5. THE GREAT SCIENTIFIC QUESTIONS
WTM FAQ 5.4 What is consciousness? / Why is it that humans became conscious while other animals haven’t? / How did consciousness emerge in humans?
‘Consciousness’ has been a subject cloaked in mystery and confusion, but not because it is an impenetrably complex subject, as we may think—but because it raises the unbearable issue of the human condition, and so we humans have had no choice but to deliberately leave it in an obscure, cryptic state until the human condition was truthfully explained. Now that biologist Jeremy Griffith has explained and defended human’s upset angry, egocentric and alienated condition, consciousness can now be explained. (For the explanation of the human condition, see or of Jeremy’s definitive work FREEDOM: The End Of The Human Condition.)
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What is consciousness?
Nerves were originally developed for the coordination of movement in animals, but, once developed, their ability to store impressions—what we refer to as ‘memory’—gave rise to the potential to develop understanding of cause and effect. If you can remember past events, you can compare them with current events and identify regularly occurring experiences. This knowledge of, or insight into, what has commonly occurred in the past enables you to predict what is likely to happen in the future and to adjust your behaviour accordingly. Once insights into the nature of change are put into effect, the self-modified behaviour starts to provide feedback, refining the insights further. Predictions are compared with outcomes and so on. Much developed, nerves can sufficiently associate information to reason how experiences are related, learn to understand and become conscious of, or aware of, or intelligent about, the relationship between events that occur through time. Thus consciousness means being sufficiently aware of how experiences are related to attempt to manage change from a basis of understanding.
What has prevented the development of consciousness in other animals?
The answer to this question begins by first recognising that the meaning of existence is to develop the order of matter, the explanation for which is presented in. The second requirement is to recognise that, as a tool for developing order, the gene-based natural selection process (which has developed the great variety of life we see on Earth) has one great limitation. That limitation is that it normally can’t select for unconditionally selfless, altruistic, self-sacrificing behaviour because altruistic traits tend to self-eliminate—they tend not to carry on and so normally can’t become established in a species.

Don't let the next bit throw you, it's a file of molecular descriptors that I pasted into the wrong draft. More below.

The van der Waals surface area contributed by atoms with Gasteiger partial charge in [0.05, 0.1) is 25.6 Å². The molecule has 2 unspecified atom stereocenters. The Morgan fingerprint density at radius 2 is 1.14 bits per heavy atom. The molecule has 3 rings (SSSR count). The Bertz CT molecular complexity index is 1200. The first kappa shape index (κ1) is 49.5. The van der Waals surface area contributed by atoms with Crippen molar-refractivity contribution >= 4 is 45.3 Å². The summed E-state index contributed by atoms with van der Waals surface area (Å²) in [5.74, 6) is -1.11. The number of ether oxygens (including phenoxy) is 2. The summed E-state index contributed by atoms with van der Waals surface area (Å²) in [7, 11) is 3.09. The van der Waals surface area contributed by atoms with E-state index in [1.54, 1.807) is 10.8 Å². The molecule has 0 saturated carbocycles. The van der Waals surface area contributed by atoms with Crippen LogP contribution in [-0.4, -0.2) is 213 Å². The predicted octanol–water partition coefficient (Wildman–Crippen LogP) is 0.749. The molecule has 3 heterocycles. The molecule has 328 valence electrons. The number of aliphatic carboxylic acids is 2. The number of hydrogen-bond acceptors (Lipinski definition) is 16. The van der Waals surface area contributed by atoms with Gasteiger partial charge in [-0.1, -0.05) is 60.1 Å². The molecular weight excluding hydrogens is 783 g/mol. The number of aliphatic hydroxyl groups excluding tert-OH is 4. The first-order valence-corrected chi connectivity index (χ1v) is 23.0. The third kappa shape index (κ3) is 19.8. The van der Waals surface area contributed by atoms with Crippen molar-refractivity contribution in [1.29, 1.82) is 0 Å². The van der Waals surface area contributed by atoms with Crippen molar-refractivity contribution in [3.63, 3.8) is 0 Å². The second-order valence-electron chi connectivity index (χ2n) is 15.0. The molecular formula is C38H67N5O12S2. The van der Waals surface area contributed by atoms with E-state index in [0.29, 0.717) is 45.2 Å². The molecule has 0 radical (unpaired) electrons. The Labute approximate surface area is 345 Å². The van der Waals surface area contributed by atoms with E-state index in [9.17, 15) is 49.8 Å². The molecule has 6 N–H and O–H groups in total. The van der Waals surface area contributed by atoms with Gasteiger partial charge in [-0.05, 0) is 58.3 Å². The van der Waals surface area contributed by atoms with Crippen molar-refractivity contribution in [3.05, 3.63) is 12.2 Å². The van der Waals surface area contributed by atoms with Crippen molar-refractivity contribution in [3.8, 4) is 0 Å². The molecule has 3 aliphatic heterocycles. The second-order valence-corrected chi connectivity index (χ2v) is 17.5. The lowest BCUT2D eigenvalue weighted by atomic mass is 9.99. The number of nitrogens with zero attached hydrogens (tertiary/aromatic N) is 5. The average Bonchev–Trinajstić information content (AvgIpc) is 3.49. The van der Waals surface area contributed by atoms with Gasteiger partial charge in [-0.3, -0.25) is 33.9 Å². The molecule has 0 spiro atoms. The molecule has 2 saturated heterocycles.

This is significant because for an arrangement of matter or whole to form and hold together, the parts of that whole must consider the welfare of the whole above their own welfare. Put simply, selfishness is divisive or disintegrative while selflessness is integrative. The problem for the gene-based natural selection process is that while altruistic, unconditional selflessness is the theme of existence, the glue that holds wholes together, it normally cannot develop this ‘glue’ of unconditionally selfless behaviour—again because altruistic traits tend to self-eliminate and therefore cannot normally become established.
In fact, the gene-based natural selection tool for developing the order of matter on Earth normally actively resists self-sacrificing, altruistic behaviour. It is against altruism. It follows then that in terms of the development of consciousness, the gene-based natural selection process is, in effect, totally opposed to any altruistic, selfless thinking, and since altruism is the very theme and meaning of existence, such opposition blocks the development of honest, sound, effective thinking. Indeed, it makes sense that the gene-based natural selection process will and does develop instinctive blocks in the minds of animals to prevent the emergence of such truthful, selflessness-recognising, effective thinking. And it is this block against truthful thinking in the minds of almost all animals that prevents them from becoming conscious of the true relationship or meaning of experience. They are prevented from thinking effectively and thus from becoming conscious of the true relationship of events that occur through time.
How were our ancestors able to overcome the blocks that prevented other animals from becoming conscious?
Understanding how the nurturing process was able to develop selfless, moral instincts in our ape ancestors (see ), allows us to answer this crucial question. The reason we were able to become fully conscious is that, quite by accident, the nurturing of selfless instincts breached the block against thinking truthfully by superimposing a new, truthful, selflessness-recognising mind over the older, effectively dishonest, selfless-thinking-blocked one. Since our ape ancestors could develop an awareness of cooperative, selfless, loving meaning, they were able to develop truthful, sound, effective thinking and so acquired consciousness.
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And as is explained here, in order to understand how consciousness arose in our ancestors and not in other animals, it is necessary to understand that there is an integrative direction, purpose and meaning to existence, which you can read about in ; and it is also necessary to understand how our ancestors acquired our all-loving, unconditionally selfless moral conscience that is in line with this integrative direction, which you can read about in .